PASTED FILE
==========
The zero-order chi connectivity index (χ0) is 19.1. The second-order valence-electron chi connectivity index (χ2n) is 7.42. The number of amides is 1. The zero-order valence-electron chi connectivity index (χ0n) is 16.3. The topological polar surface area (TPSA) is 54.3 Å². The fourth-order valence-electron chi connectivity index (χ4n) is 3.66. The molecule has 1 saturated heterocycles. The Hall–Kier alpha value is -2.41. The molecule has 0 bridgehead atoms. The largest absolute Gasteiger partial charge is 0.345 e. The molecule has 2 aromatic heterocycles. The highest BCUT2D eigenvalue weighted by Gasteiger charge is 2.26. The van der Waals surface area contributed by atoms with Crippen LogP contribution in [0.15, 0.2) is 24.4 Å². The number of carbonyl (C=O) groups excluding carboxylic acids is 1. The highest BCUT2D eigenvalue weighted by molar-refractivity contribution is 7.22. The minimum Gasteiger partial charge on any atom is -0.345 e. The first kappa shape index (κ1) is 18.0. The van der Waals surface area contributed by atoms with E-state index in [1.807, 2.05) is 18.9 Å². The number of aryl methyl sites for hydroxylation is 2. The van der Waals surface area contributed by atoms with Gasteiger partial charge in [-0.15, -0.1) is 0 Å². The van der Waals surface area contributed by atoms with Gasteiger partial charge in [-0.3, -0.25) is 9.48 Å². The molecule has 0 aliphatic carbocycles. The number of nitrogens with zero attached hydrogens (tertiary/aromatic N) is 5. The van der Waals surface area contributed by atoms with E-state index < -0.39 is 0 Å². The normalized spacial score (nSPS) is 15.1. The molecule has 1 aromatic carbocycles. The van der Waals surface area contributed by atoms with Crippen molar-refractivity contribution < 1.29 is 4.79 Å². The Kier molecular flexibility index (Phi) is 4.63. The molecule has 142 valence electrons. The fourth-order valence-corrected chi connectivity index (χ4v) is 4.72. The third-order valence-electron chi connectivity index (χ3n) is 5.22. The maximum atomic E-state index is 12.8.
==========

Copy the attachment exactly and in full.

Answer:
The zero-order chi connectivity index (χ0) is 19.1. The second-order valence-electron chi connectivity index (χ2n) is 7.42. The number of amides is 1. The zero-order valence-electron chi connectivity index (χ0n) is 16.3. The topological polar surface area (TPSA) is 54.3 Å². The fourth-order valence-electron chi connectivity index (χ4n) is 3.66. The molecule has 1 saturated heterocycles. The Hall–Kier alpha value is -2.41. The molecule has 0 bridgehead atoms. The largest absolute Gasteiger partial charge is 0.345 e. The molecule has 2 aromatic heterocycles. The highest BCUT2D eigenvalue weighted by Gasteiger charge is 2.26. The van der Waals surface area contributed by atoms with Crippen LogP contribution in [0.15, 0.2) is 24.4 Å². The number of carbonyl (C=O) groups excluding carboxylic acids is 1. The highest BCUT2D eigenvalue weighted by molar-refractivity contribution is 7.22. The minimum Gasteiger partial charge on any atom is -0.345 e. The first kappa shape index (κ1) is 18.0. The van der Waals surface area contributed by atoms with E-state index in [1.807, 2.05) is 18.9 Å². The number of aryl methyl sites for hydroxylation is 2. The van der Waals surface area contributed by atoms with Gasteiger partial charge in [-0.15, -0.1) is 0 Å². The van der Waals surface area contributed by atoms with Gasteiger partial charge in [-0.3, -0.25) is 9.48 Å². The molecule has 0 aliphatic carbocycles. The number of nitrogens with zero attached hydrogens (tertiary/aromatic N) is 5. The van der Waals surface area contributed by atoms with E-state index < -0.39 is 0 Å². The normalized spacial score (nSPS) is 15.1. The molecule has 1 aromatic carbocycles. The van der Waals surface area contributed by atoms with Crippen molar-refractivity contribution < 1.29 is 4.79 Å². The Kier molecular flexibility index (Phi) is 4.63. The molecule has 142 valence electrons. The fourth-order valence-corrected chi connectivity index (χ4v) is 4.72. The third-order valence-electron chi connectivity index (χ3n) is 5.22. The maximum atomic E-state index is 12.8.